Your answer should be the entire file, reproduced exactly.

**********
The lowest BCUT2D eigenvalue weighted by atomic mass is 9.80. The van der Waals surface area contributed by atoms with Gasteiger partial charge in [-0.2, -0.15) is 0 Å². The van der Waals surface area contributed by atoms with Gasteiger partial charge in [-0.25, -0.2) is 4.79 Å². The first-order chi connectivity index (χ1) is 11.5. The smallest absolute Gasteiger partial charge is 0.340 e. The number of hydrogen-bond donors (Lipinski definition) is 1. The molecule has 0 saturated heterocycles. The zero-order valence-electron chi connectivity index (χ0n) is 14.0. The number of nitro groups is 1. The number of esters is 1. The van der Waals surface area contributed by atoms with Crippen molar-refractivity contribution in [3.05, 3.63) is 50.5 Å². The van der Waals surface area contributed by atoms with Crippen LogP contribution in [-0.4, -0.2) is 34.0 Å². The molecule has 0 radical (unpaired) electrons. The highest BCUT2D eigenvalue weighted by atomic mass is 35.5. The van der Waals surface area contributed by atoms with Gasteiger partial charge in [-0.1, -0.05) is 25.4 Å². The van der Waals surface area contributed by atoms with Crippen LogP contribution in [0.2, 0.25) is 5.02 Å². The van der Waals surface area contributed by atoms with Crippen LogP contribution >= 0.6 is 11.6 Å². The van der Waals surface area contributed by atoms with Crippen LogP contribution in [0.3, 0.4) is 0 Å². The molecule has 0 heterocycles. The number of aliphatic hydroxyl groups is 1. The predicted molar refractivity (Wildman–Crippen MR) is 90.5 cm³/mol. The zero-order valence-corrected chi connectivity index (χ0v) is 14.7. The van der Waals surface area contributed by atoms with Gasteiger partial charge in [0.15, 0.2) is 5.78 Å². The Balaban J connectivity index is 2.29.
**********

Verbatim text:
The lowest BCUT2D eigenvalue weighted by atomic mass is 9.80. The van der Waals surface area contributed by atoms with Gasteiger partial charge in [-0.2, -0.15) is 0 Å². The van der Waals surface area contributed by atoms with Gasteiger partial charge in [-0.25, -0.2) is 4.79 Å². The first-order chi connectivity index (χ1) is 11.5. The smallest absolute Gasteiger partial charge is 0.340 e. The number of hydrogen-bond donors (Lipinski definition) is 1. The molecule has 0 saturated heterocycles. The zero-order valence-electron chi connectivity index (χ0n) is 14.0. The number of nitro groups is 1. The number of esters is 1. The van der Waals surface area contributed by atoms with Crippen molar-refractivity contribution in [3.05, 3.63) is 50.5 Å². The van der Waals surface area contributed by atoms with Crippen LogP contribution in [-0.4, -0.2) is 34.0 Å². The molecule has 0 radical (unpaired) electrons. The highest BCUT2D eigenvalue weighted by atomic mass is 35.5. The van der Waals surface area contributed by atoms with Gasteiger partial charge in [-0.1, -0.05) is 25.4 Å². The van der Waals surface area contributed by atoms with Crippen LogP contribution in [0.2, 0.25) is 5.02 Å². The van der Waals surface area contributed by atoms with Crippen LogP contribution >= 0.6 is 11.6 Å². The van der Waals surface area contributed by atoms with Crippen LogP contribution in [0.3, 0.4) is 0 Å². The molecule has 0 heterocycles. The number of aliphatic hydroxyl groups is 1. The predicted molar refractivity (Wildman–Crippen MR) is 90.5 cm³/mol. The zero-order valence-corrected chi connectivity index (χ0v) is 14.7. The van der Waals surface area contributed by atoms with Gasteiger partial charge in [0.15, 0.2) is 5.78 Å². The Balaban J connectivity index is 2.29.